Life in an Instant
By Sasha Adams, MD
I am a multi-tasker. I thrive in chaos. Managing multiple projects, people, jumbled schedules – that’s when I’m on my game. And that’s a good thing, because I’m a surgeon, a wife, and a mother of 2 wonderful kids. I have an amazing husband who is an incredible stay-at-home Dad, but there is always more to do. So I multi-task: 2am waiting for my OR case to start, I jump on my phone and order diapers, confident that they will be delivered before we run out in 2 days. I check my emails (both work and home!) and rapidly respond while walking down the hall from the OR to my office. During morning checkout, I hear reference to a book I should probably read, and surreptitiously jump on my phone and order it for my Kindle app within a minute. Heading back to the office, I look at the calendar and notice the kids birthday party next weekend! Quickly I go online and order the gift so it’s delivered in time! All this while being on the go! Like I said, I thrive in chaos-#Ilooklikeasurgeon!! We live in a world where technology has made this possible: if you think of it – you can get it done, check it off your list, and move on to the next task. It’s all about instant gratification.
At work, however, I see a different kind of instant, and it is not gratifying. I’m a trauma surgeon so I see how in an instant, lives and families are changed forever. A moment of distraction while driving leads to an MVC, and they come to me, facing injury, or even mortality, the loss of loved ones, the shattered dreams of the future. I see the shock and pain in the eyes of the families that come wide-eyed to the ER, anxious and afraid to hear if their loved one is okay. As I tell them what has happened, I watch their well-planned, organized, happy world crumble around them. My heart breaks for them, and sometimes I cry with them. Some of their stories haunt me for years. In the Trauma Bay, there is no judgement, just resuscitation of the injured patient. But the stories unfold over the coming days. Yes – some are obviously intoxicated, but others seemingly innocent. Headed to /from work or dinner, some on the phone. “I never saw the other guy”, or “I just looked down for a second”. In 2014, over 400,000 people were injured from distracted driving, and over 3,000 were killed. 78% of them were on the phone, and although the “novice” drivers (15-19yo) get a lot of attention in the media, they are only 20% of the problem. The other 80% of us “experienced” drivers think we can just look down for a few seconds and we’ll be fine. But 4 seconds at 60 mph is the distance of a football field!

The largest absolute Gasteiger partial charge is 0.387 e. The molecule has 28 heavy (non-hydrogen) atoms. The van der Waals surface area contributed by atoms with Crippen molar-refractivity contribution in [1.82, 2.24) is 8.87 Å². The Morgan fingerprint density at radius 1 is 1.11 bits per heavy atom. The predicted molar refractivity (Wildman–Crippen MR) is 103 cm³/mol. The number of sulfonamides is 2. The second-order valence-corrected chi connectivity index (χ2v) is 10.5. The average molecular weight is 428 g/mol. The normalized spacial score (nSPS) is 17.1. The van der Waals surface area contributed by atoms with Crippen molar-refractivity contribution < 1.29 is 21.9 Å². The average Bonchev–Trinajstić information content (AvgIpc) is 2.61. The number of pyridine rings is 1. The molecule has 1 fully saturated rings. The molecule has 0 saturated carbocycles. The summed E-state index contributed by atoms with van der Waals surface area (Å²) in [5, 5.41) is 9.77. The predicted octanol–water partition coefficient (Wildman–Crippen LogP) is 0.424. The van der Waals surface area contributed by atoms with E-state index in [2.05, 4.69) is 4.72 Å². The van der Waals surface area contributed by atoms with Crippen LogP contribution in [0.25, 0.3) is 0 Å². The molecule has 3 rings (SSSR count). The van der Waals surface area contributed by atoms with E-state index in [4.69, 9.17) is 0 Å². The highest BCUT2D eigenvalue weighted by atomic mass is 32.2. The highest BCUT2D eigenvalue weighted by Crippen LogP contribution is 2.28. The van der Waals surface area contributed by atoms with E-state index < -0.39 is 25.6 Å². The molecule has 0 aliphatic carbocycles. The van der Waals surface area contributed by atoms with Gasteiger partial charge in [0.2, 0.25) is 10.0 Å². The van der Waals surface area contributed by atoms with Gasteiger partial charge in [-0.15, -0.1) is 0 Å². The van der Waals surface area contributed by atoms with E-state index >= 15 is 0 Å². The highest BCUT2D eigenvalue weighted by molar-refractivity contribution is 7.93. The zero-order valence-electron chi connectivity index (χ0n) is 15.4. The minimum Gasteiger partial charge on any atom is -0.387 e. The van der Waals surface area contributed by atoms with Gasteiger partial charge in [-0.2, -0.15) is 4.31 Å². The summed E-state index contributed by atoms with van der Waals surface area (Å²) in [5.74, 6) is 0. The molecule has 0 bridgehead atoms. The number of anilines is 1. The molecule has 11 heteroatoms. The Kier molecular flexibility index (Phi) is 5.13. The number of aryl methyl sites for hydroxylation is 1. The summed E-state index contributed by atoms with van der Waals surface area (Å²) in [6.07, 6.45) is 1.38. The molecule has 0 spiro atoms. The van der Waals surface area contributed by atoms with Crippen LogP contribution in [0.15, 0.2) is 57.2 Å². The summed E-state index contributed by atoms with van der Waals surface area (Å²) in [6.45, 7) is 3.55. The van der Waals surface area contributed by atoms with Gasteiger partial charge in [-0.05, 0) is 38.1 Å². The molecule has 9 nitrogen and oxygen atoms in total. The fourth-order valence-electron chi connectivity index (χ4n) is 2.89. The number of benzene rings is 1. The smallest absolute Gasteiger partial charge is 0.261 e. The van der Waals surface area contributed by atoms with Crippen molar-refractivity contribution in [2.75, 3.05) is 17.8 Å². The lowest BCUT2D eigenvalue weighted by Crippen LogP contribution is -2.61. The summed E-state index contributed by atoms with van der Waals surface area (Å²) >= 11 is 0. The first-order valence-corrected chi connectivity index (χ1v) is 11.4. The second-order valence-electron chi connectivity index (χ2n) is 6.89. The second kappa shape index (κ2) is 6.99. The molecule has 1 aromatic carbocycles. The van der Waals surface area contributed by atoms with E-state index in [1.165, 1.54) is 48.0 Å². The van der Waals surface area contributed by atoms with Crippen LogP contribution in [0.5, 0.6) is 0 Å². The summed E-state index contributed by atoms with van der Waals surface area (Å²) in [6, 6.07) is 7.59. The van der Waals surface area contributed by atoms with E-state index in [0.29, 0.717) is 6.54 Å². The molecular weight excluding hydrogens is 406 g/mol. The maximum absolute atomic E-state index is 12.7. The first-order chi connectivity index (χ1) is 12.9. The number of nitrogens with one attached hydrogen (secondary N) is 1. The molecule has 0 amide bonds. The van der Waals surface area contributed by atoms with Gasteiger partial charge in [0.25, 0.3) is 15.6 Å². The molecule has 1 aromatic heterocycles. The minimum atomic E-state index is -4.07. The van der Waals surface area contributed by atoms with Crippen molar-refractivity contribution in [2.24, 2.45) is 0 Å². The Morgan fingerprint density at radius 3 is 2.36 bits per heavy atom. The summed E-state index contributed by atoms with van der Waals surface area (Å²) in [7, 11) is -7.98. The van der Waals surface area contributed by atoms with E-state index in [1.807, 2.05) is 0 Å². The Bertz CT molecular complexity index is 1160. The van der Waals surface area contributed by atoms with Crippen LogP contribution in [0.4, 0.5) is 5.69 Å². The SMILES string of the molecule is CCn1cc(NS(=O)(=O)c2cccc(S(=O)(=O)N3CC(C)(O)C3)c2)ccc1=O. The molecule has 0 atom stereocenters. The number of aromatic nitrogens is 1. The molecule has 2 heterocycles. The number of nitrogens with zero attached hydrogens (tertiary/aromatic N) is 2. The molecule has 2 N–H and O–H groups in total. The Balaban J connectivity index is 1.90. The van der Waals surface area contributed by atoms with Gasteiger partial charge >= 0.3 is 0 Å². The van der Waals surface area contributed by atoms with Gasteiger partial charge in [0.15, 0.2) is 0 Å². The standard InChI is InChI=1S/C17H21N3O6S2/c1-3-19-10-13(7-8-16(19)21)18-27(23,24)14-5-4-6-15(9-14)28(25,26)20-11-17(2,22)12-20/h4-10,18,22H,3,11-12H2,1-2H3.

So as I drive to work this morning, my mind starts running – what do I have planned today – meetings, cases, appointments, catching up on the ever-behind notes, wondering how many emails are waiting for me. I should check on the patient from yesterday. The To-Do list grows as I quickly become preoccupied with my day before I even arrive. The multi-tasker in me is awake and on the move! Suddenly my phone notifies me of an incoming email. What could it be this early in the morning? Can’t be good. As I reach for my phone, one of those faces come to mind – a life changed in an instant of distraction. I see the faces of the family looking at their loved one in my Trauma Bay, damaged, hurt, with an uncertain future. The multi-tasker in me takes a breath and pauses. I put down the phone. Now is the time to focus on driving. I turn on the radio and sing along, enjoying the sunrise over the Texas landscape and my 20 minutes of off-the-grid peace while I watch carefully for the other drivers who don’t have the benefit (or curse) of knowing what can happen when they aren’t focused on the road around them.
The chaos can wait.
Dr. Adams is a Trauma Critical Care surgeon at the McGovern Medical School in Houston, TX. In addition to her clinical duties at the Level 1 Trauma Center, she runs the Surgical Clerkship for rotating 3rd year medical students, and is an inaugural Society leader and advisor for the McGovern Society, mentoring 8-10 students per year throughout their med school career. Dr. Adams’ research is focused on improving the care of geriatric trauma patients, through earlier identification of those at increased risk, changes to inpatient care practices, and early rehabilitation efforts to improve long term outcomes.
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